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Mum’s recipes with Shehar Bano Rizvi

by Kym Wyatt

Doha based blogger and photographer Shehar Bano Rizvi has recently added another string to her creative bow. The busy mum of three children—daughter Amna, aged 11 and sons Hamza and Hassan, aged eight and seven—and wife to Mohsin, has recently become a published cookbook author. Her first book, titled Virsa – A Culinary Journey from Agra to Karachi, is a loving homage to the food of her native Pakistan. It is dedicated to her mother, whom Shehar describes as a “fantastic cook”. It seems there’s no stopping this former Project Management Professional turned social media influencer with a passion for food.

As a self-described storyteller, Shehar’s social media feeds are filled with drool-worthy images and descriptions of her creations. Yet, Shehar’s own culinary story is quite surprising. In 2004, the then-new bride packed her bags with husband Mohsin and headed for a new life in Qatar. But Shehar felt there was a pressing issue brewing in the background—she had literally never set foot in a kitchen. Shehar says that prior to becoming a wife, she had no interest in

cooking. “Growing up in Pakistan with house help, I never felt the need to cook. When I got married, it really hit me that I’d be moving away from my family,” she says. It was then she asked her mother to dictate to her tried and tested family recipes as she carefully took them down in her notebook.

Despite her late start in cooking, Shehar soon became more confident in the kitchen. However, it was a visit from her parents where she believes she got her final seal of approval: “I started cooking when I moved to Doha and followed all my mum’s recipes. They turned out to be amazing! I remember the first time my parents visited me in Doha. My father couldn’t believe that I cooked food just like my mother.” Shehar says that she is fortunate enough to come from a family of great cooks like her mother, grandmother, and aunts, all of whom have influenced her own cooking.  She attributes what she calls their “heirloom recipes”—which have been passed down the generations—to making her the cook she is today. In fact, her family’s culinary history directly influenced the title of her book: “Virsa, means “heritage” in the Urdu language, and this project has been a labour of love for me.”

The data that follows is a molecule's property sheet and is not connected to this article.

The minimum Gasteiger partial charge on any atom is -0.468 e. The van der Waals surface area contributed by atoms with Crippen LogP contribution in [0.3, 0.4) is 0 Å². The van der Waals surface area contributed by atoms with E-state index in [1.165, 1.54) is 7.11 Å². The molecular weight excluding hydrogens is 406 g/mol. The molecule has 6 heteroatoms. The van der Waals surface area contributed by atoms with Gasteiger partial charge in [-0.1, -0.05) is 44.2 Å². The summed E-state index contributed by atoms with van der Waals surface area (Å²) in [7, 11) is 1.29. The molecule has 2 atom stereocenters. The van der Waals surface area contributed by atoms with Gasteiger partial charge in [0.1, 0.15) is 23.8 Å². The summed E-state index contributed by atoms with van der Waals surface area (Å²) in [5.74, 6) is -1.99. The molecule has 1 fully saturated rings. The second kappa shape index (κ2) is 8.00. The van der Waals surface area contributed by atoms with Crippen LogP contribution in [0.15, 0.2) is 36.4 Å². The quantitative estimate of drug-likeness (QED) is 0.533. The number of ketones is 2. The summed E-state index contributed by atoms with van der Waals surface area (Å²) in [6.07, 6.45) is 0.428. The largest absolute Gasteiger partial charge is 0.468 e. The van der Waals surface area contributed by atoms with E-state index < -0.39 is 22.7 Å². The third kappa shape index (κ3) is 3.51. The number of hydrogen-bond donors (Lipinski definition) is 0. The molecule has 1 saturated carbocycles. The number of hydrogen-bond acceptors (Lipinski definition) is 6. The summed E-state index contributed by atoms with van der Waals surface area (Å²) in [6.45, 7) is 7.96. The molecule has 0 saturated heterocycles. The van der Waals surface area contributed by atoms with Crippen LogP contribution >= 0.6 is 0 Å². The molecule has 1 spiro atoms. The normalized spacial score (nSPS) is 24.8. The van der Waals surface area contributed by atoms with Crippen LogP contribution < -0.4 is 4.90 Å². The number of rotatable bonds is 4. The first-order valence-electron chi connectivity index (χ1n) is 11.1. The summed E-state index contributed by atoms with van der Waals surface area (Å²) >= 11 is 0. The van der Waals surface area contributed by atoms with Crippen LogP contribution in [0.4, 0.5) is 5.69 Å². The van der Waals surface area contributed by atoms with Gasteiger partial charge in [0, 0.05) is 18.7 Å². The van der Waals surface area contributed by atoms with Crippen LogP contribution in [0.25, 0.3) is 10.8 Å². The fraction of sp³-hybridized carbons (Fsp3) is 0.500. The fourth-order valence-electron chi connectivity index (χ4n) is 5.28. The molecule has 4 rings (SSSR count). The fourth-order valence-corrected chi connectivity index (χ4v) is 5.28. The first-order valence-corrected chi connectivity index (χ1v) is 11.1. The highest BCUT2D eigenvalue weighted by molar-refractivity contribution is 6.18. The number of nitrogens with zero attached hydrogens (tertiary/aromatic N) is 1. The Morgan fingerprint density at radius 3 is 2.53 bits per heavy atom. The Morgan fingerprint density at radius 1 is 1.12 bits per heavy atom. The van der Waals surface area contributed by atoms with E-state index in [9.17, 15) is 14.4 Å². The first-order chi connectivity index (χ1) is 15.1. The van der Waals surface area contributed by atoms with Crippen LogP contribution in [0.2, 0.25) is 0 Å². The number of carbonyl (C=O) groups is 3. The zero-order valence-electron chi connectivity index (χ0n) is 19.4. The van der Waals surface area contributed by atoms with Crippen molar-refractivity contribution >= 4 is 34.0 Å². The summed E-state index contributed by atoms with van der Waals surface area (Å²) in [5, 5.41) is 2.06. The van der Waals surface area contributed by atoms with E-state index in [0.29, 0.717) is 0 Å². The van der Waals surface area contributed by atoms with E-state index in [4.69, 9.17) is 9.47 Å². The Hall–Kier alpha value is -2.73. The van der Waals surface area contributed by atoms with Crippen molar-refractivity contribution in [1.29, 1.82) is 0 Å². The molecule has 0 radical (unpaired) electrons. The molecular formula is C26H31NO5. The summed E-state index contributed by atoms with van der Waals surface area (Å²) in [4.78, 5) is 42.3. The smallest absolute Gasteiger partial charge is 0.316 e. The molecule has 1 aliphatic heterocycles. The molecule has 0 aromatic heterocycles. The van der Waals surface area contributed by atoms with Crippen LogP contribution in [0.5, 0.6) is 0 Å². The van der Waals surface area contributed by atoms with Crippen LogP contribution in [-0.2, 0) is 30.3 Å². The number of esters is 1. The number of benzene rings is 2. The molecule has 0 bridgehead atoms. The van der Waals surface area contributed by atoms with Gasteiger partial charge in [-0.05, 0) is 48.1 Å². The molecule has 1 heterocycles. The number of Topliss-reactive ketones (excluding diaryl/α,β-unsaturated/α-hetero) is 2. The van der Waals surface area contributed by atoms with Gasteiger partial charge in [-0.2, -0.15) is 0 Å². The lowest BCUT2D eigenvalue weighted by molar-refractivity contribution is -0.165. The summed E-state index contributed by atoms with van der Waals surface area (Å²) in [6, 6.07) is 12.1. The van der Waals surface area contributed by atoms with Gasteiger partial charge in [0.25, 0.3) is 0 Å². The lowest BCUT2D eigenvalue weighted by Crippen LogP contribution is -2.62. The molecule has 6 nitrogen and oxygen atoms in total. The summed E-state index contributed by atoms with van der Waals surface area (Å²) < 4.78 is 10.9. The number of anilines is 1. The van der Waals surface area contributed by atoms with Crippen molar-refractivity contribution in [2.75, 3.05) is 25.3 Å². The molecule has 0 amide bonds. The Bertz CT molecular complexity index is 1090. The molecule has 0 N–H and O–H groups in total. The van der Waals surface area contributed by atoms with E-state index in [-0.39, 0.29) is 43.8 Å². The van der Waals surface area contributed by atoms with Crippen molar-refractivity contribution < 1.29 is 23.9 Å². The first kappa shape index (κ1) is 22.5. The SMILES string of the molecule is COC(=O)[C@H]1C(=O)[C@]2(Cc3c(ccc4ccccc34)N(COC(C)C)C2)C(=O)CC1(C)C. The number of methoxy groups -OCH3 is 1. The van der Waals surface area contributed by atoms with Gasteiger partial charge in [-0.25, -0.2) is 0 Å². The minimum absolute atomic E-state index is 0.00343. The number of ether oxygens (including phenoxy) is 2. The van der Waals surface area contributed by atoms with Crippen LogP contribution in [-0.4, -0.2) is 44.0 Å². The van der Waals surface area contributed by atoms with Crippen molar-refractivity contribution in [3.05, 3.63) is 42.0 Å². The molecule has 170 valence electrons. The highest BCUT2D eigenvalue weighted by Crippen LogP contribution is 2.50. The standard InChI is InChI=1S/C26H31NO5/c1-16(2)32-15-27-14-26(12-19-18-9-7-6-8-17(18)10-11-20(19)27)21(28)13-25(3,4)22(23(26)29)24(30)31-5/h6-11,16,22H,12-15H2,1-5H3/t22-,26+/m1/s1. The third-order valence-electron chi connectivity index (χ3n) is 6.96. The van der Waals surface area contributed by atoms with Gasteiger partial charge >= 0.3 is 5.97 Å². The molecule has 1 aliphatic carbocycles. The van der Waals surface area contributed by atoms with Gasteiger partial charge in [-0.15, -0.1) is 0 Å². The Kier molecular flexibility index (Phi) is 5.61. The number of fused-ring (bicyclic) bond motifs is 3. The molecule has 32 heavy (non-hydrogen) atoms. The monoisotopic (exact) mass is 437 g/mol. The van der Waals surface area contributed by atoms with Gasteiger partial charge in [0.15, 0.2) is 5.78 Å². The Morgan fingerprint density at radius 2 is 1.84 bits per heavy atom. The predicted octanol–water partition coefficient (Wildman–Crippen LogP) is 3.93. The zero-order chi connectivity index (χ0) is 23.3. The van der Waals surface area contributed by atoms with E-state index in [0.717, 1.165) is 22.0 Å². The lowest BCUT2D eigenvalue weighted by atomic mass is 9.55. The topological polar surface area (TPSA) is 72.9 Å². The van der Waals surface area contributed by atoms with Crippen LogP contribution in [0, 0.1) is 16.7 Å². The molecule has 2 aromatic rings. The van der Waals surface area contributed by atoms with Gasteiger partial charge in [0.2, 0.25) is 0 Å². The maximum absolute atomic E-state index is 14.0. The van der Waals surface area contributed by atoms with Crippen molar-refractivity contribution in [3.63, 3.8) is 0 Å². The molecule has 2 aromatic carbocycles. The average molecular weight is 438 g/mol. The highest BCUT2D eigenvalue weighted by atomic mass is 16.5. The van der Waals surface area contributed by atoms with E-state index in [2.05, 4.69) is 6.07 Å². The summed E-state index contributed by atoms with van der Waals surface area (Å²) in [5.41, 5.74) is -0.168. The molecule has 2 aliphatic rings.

As someone with an obvious passion for her culinary heritage, how would Shehar describe Pakistani cuisine? “It’s a blend of various cooking traditions from the Indian subcontinent, with influences of Persian cuisine and the Indian Mughal Empire. Though Indian and Pakistani cuisines have a lot in common, there are some differences based on regional preferences and choice of spices that are commonly used in each cuisine,” she explains.  Shehar clarifies that although Pakistani cuisine tends to be known for its meat-based dishes, it features many vegetable and lentil-based dishes. She also adds, “aromatic spices feature heavily and are cooked in liberal amounts of oil which creates its signature rich flavour and texture”.